Update 6:50pm – Governor Deval Patrick and Mayor Thomas Menino announced attorney Kenneth Feinberg as the Administrator of The One Fund Boston. Feinberg is considered one of the world’s foremost experts on victim compensation, having recently administered both the September 11th Victim Compensation Fund and the BP oil spill fund. He is a native of Brockton, Mass.

Update 4:28pm – The planned 5pm press conference has been canceled, with authorities citing the Courthouse bomb scare.

Update 3:33pm – An update on the crime scene, via the city’s Twitter account:

As of 3 PM on Wednesday, Belvidere Street and Dalton Street will be opened to the public. This will allow access to the hotels in the area. Also, Boylston Street will be opened between Massachusetts Avenue and Hereford. Hereford will also be open. Clarendon Street will continue to be open across Boylston but no turns will be allowed on to Boylston.

Update 3:22pm – Firetrucks have arrived at the Courthouse, as seen in the image above.

Update 3:12pm – Globe metro editor tweets “All clear at the Brigham. Man left locked car at valet. Gas cans in back, according to official source”

Update 3:09pm: The Boston Globe is reporting that Brigham & Women’s hospital is also being evacuated.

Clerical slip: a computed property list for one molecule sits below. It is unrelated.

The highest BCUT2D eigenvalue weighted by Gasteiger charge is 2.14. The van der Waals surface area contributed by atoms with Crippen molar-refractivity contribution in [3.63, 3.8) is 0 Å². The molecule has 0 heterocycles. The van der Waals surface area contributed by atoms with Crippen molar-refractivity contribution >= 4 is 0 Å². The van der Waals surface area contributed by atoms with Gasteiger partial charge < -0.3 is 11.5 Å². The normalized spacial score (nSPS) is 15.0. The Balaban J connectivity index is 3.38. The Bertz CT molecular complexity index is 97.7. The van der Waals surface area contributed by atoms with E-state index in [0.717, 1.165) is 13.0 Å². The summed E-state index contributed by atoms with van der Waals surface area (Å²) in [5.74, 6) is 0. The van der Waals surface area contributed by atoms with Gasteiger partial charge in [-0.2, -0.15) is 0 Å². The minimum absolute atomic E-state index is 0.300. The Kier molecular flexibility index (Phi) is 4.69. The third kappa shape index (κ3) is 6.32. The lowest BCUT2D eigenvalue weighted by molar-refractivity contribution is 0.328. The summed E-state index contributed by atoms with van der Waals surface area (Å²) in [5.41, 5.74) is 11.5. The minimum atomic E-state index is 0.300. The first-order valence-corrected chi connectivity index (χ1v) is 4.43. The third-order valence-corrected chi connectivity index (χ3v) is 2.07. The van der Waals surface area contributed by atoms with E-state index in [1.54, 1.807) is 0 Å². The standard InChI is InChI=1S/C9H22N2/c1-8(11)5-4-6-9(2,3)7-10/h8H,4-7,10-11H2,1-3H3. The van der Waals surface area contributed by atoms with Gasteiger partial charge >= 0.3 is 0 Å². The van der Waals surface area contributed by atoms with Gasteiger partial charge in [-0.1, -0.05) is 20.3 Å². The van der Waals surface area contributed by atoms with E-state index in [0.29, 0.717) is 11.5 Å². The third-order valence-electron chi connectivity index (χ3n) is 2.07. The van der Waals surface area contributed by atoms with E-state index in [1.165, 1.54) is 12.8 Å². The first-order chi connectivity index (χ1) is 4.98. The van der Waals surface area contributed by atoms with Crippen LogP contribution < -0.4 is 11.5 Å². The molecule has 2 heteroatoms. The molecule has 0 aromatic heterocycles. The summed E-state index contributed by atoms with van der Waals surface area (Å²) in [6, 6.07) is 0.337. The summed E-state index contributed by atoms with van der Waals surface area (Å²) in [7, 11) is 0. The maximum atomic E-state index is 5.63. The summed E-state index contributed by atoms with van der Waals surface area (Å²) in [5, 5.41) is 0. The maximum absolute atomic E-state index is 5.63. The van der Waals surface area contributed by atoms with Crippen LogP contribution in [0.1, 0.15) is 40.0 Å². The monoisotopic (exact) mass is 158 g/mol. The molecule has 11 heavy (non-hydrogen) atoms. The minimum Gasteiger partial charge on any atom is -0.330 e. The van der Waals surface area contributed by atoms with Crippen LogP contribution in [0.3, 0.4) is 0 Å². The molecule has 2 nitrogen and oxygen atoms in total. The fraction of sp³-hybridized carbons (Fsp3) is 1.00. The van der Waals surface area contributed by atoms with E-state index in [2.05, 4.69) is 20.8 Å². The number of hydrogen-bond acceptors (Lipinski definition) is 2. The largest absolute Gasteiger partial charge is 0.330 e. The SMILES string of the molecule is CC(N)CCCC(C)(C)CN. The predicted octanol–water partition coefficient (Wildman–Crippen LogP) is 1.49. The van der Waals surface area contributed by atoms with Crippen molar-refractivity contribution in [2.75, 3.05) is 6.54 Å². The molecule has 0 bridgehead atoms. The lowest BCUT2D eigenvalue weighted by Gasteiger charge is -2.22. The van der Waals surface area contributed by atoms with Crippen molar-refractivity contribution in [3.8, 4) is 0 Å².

Update 3:07pm: The federal courthouse is being evacuated right now.

Update 2:53pm – The FBI and state police have both confirmed that no arrest has been made.

Update 2:32pm – The Boston Police has clarified that no arrest has been made. 

Update 2:22pm – Our reporters Alex Weaver and Kyle Clauss are over at the Courthouse. Above, the scene from their eyes.

Update 2:18pm – There are conflicting reports as to whether the individual in question has actually been arrested. CNN has reported as much, but NBC and the AP have not yet gone that far.

Update 2:12pm – All eyes are on the Moakley Courthouse, where we expect the arrested individual is being or has been taken. We have reporters on their way now.

Update 2:09p.m.: [Walt Frick editing] Following a reported arrest in association with the marathon bombings we will continue updating this post live.